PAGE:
Doncaster council plans to take control of major schemes in town centre

Doncaster Council hopes to put a number of high- profile development projects on fast forward to help transform the centre of the town.

By The Newsroom
Saturday, 20th May 2017, 9:30 am
Updated Sunday, 4th June 2017, 9:32 pm
Doncaster High School for Girls site, Chequer Road, Doncaster. Picture: Marie Caley NDFP Former Girls School MC 1
Doncaster High School for Girls site, Chequer Road, Doncaster. Picture: Marie Caley NDFP Former Girls School MC 1

It is pulling out of a deal with developer Muse to try to proceed with major schemes itself, potentially including a cinema in the town centre, and the transformation of the former Doncaster Girls’ High School.

The borough’s cabinet has given the green light to plans for the authority to take back control of projects which had been covered previously by a deal with Muse, which previously led to the development of the Civic Building, Cast theatre and Sir Nigel Gresley Square.

It wants to start projects Muse has not felt able to move forward, because of the economic climate.

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The authority recently announced plans to develop land at Doncaster Lakeside called the Herten Triangle, after the scheme had stalled, by moving the scheme forward itself. It is now looking at a similar plan for several sites covered under the arrangement it had with Muse.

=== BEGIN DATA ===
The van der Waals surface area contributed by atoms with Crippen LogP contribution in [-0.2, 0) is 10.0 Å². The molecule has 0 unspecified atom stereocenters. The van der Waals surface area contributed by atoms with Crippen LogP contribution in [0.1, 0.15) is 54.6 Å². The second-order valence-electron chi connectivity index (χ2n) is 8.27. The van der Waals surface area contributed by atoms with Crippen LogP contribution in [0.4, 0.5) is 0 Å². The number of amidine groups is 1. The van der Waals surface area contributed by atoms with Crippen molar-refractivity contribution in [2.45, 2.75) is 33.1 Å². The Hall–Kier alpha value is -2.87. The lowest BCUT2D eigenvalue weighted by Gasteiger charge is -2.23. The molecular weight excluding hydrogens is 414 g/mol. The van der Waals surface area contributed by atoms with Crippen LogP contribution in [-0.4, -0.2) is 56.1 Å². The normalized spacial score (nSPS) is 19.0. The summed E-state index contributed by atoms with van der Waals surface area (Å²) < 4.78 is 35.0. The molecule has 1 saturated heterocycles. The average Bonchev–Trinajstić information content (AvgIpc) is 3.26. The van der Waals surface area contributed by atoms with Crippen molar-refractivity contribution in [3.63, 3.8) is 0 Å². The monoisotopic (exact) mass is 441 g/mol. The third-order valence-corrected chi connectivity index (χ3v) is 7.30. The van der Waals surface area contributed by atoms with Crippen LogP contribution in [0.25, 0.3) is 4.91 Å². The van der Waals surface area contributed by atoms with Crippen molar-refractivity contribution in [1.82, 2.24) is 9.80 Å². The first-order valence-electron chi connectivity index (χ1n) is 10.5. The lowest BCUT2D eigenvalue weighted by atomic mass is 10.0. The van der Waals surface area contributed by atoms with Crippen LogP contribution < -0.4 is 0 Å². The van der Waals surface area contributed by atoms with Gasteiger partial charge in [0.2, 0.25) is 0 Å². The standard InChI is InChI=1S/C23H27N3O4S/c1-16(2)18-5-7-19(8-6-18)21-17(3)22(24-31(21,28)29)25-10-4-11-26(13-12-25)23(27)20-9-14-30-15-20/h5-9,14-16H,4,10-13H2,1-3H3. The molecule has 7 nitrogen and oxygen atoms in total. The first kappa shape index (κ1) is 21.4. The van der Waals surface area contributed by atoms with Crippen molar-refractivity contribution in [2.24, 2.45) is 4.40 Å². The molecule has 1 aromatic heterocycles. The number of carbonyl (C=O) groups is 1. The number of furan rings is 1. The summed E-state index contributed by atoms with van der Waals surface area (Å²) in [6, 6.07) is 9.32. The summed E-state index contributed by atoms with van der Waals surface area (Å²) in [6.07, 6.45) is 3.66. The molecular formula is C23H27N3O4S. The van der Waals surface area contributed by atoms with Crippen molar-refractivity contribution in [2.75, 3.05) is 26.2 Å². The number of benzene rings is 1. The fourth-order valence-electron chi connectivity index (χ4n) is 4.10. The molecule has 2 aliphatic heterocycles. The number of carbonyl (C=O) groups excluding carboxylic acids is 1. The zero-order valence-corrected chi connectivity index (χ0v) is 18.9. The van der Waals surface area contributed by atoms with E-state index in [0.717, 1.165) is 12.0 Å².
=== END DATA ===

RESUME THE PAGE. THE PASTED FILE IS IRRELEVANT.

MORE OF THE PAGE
Mayor Ros Jones said: “The development agreement with Muse was signed in 2009 and it has delivered some good outcomes for Doncaster, making an important contribution to regeneration of the town centre. The Waterdale area particularly has seen some excellent new developments including our fantastic theatre Cast, a new civic square, civic offices, redevelopment of the multi-storey car park and new housing at The Gables. Unfortunately the agreement also coincided with the economic downturn, and not all of the outcomes anticipated in the original agreement were delivered. This includes a number of sites that the council still wishes to see developed, such as at the civic quarter and the old girls’ school site.

“By mutually agreeing to vary the development agreement now, it gives the council the opportunity to explore alternative ways of bringing forward these sites, to help drive forward our plans for the town centre and the economy of our borough.”